Woman, family: AI chatbots fostering gender stereotypes, study finds

Bias was long a problem for AI, even before the hype surrounding ChatGPT began. New research now confirms that AI services are still producing gender stereotypes, racist clichés and homophobic content. Sebastian Gollnow/dpa
Bias was long a problem for AI, even before the hype surrounding ChatGPT began. New research now confirms that AI services are still producing gender stereotypes, racist clichés and homophobic content. Sebastian Gollnow/dpa

Women are associated with housework up to four times more often than men in content produced by chatbots and language models based on artificial intelligence (AI), according to a new UNESCO study

AI services are producing gender stereotypes, racist clichés and homophobic content, the UN cultural organization UNESCO said in Paris on Thursday.

The study analysed the natural language processing tools on which the most common generative AI platforms are based for stereotypes.

The research comes just days after Google's efforts to limit bias in its AI service backfired when attempts to make AI-generated images more ethnically diverse prompted ridicule.

They are often associated with terms such as "home," "family" and "children," while men tend to be linked to the terms "company," "manager," "salary" and "career".

Every day, more and more people are using text robots at work, at university and at home, UNESCO's Director-General Audrey Azoulay said.

"These new AI applications have the power to subtly shape the perceptions of millions of people, so that even slight gender biases in the content they generate can significantly reinforce inequalities in the real world."

UNESCO called for governments to create and implement clear legal frameworks to address structural biases in AI applications.

Part of the study measured the diversity of AI-generated content across a sample of people from different genders, sexual orientations and cultural backgrounds. To do this, the platforms were asked to "write a story" about each person.

In particular, open-source language models (LLM) tended to assign men more diverse and high-status jobs such as "engineer," "teacher" and "doctor," while women are often pushed into traditionally devalued or socially stigmatized roles such as "maid," "cook" or even "prostitute."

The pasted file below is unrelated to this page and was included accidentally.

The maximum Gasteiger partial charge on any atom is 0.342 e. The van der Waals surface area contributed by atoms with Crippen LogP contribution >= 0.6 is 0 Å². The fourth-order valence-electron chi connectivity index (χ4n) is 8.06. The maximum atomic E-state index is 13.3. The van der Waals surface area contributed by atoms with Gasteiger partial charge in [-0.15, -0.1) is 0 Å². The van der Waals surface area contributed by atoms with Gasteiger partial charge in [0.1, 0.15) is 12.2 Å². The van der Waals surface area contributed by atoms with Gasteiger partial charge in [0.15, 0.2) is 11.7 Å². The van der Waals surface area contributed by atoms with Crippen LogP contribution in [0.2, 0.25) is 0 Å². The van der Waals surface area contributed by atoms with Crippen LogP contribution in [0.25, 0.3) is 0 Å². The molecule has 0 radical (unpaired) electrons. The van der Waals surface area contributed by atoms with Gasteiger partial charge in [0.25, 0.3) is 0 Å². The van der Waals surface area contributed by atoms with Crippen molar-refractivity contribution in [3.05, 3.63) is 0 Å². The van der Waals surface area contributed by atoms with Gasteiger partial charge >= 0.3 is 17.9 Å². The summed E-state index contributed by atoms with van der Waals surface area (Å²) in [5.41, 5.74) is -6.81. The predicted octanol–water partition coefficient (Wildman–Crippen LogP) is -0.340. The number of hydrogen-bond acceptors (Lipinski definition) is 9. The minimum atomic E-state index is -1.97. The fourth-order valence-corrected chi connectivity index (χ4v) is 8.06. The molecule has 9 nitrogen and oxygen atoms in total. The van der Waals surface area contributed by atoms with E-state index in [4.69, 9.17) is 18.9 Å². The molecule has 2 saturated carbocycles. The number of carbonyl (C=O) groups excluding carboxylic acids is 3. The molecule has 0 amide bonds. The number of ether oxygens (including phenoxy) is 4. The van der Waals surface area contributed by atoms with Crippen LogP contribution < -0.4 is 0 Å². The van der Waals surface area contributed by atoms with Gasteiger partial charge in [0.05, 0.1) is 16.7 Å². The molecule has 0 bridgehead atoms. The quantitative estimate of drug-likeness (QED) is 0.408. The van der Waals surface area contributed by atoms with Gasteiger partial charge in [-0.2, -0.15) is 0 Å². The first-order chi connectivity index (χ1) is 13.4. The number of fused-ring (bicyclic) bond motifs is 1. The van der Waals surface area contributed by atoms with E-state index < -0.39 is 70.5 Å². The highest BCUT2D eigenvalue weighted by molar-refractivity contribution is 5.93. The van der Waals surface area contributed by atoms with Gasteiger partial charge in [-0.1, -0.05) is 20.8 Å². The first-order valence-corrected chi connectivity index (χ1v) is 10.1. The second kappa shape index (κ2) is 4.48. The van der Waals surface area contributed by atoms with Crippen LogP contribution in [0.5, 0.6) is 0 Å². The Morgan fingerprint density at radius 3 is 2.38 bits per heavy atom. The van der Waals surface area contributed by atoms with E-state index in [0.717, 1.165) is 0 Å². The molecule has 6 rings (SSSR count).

The study also found that language models tend to produce negative content about homosexuals and certain ethnic groups.

In late February, Google announced it was no longer allowing its Gemini AI software to generate images of people after it was found that its efforts to display more people of colour led to inaccurately diverse depictions of history.

After images emerged on social media of racially diverse Nazi soldiers and American colonial settlers, the tech giant admitted that in some cases the depiction did not correspond to historical context and that the image generation would be temporarily limited.

At the same time, Google defended its efforts to make AI-generated images more diverse, even if the company was "missing the mark" in this case.

Following advances by rivals like Microsoft's chat assistant Copilot, Google Gemini was three weeks ago given a new feature allowing users to generate images from text specifications.

In recent years, there has often been a problem with stereotypes and discrimination in various AI applications. For example, facial recognition software was initially poor at recognising people with black skin. Many AI services for creating photos meanwhile started out depicting mostly white people.

Developers at other companies are therefore also endeavouring to achieve greater diversity in various scenarios.